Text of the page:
Looking Back is a Bad Habit: Rooster Cogburn

The three of them would walk down to Owl Drugs after school, and there they became a cartoonist’s club – of sorts: Paul Davis, Russell Myers, and Archie Goodwin. And who would have thought of the trio of Will Rogers High School students as headed for stardom?


You don’t know them by name?

I had a surprise there, too. Opened up the mail and pulled out a first edition copy of True Grit by Charles Portis, which ranks somewhere near the top of my list of favorite books. As it is with any new acquisition, I was checking the copy, making sure it was everything it ought to be.

It was.

Portis wrote the story with a rural eloquence that is almost poetic. Then there is that wry humor as typified in the courtroom scene:

Goudy: I believe you testified that you backed away from old man Wharton?
Rooster Cogburn: Yes, sir.
Goudy: Which direction were you going?
Rooster Cogburn: Backward. I always go backward when I’m backin’ away.

My examination had me lingering over the dust jacket and the artwork. A singular style, I thought. Simplistic but powerful. Knowing the story, I thought it captured the essence of both Mattie – the main character – and the title of the book.


I wondered who had painted it, and that’s when I learned about the after-school artists and Owl Drugs in Tulsa. Paul Davis did not linger in Tulsa long after high school. His skill with the brushes earned him a scholarship at a New York City art school, and he established a reputation and a clientele in short order.

His works were visible on the streets, on television, in magazines, and on movie sets. He painted record album covers and advertising art. He was in high demand as an illustrator even before he founded Paul Davis Studio in 1963. It was five years later that he was commissioned to do the dust jacket for True Grit.

It positively shocked me to learn that he grew up in Tulsa.


But I could relate to the idea of a cartoonist’s club. My ninth grade buddies and I considered ourselves more of a clique than a club, but we spent more time than we should have, putting pen to paper. Shortly before the end of the semester, my English teacher took me aside and informed me that I had turned in so few assignments that she was going to be forced to fail me.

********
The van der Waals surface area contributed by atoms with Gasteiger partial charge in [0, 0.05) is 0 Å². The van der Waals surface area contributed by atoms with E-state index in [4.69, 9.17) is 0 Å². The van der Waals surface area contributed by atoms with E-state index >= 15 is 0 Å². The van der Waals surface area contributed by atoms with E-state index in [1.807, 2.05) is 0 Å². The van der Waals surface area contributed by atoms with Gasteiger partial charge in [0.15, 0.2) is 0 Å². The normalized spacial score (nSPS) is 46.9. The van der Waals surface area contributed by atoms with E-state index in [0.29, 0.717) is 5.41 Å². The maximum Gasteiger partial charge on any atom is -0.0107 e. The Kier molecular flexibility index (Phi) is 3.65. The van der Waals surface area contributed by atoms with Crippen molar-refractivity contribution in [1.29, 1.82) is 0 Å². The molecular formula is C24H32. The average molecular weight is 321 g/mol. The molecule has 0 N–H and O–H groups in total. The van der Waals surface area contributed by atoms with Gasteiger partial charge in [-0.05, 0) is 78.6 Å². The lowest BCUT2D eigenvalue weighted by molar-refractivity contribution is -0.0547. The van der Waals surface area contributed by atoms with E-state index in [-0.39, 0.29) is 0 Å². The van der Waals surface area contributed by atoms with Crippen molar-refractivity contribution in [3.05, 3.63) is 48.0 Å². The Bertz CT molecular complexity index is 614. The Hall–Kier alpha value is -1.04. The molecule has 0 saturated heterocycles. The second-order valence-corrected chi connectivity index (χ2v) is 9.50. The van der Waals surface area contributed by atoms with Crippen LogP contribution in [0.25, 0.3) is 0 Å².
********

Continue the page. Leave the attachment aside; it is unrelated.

She told me she hated to “Fail” anyone, and intended to record my grade as – I – for Incomplete. The letter wouldn’t make so much difference, I thought – figuring whatever letter she wrote would probably keep me out of tenth grade, or have me in “summer school” at the least.

It likely wouldn’t happen today, but she allowed me to stay after school each day of that last week of school, starting at the top and working my way down the stack of the semester’s worth of assignments I’d failed to turn in…

…because my buddies and I were too busy free-handing the line art from A Tale of Two Cities.

It was passable art that almost kept me from passing out of ninth grade, but – obviously – not enough to win an art school scholarship.

On the other hand, Paul’s art buddies managed to find their ways into the art world. Archie Goodwin – whom I had the good fortune to meet on an occasion – made his mark in the comic book world and was a frequent guest at conventions.

The work of Russell Meyers is something I examine every morning. The Tulsa World carries his comic strip Broom-Hilda, which Meyers syndicated in 1970 – the same year I squeaked into my sophomore year.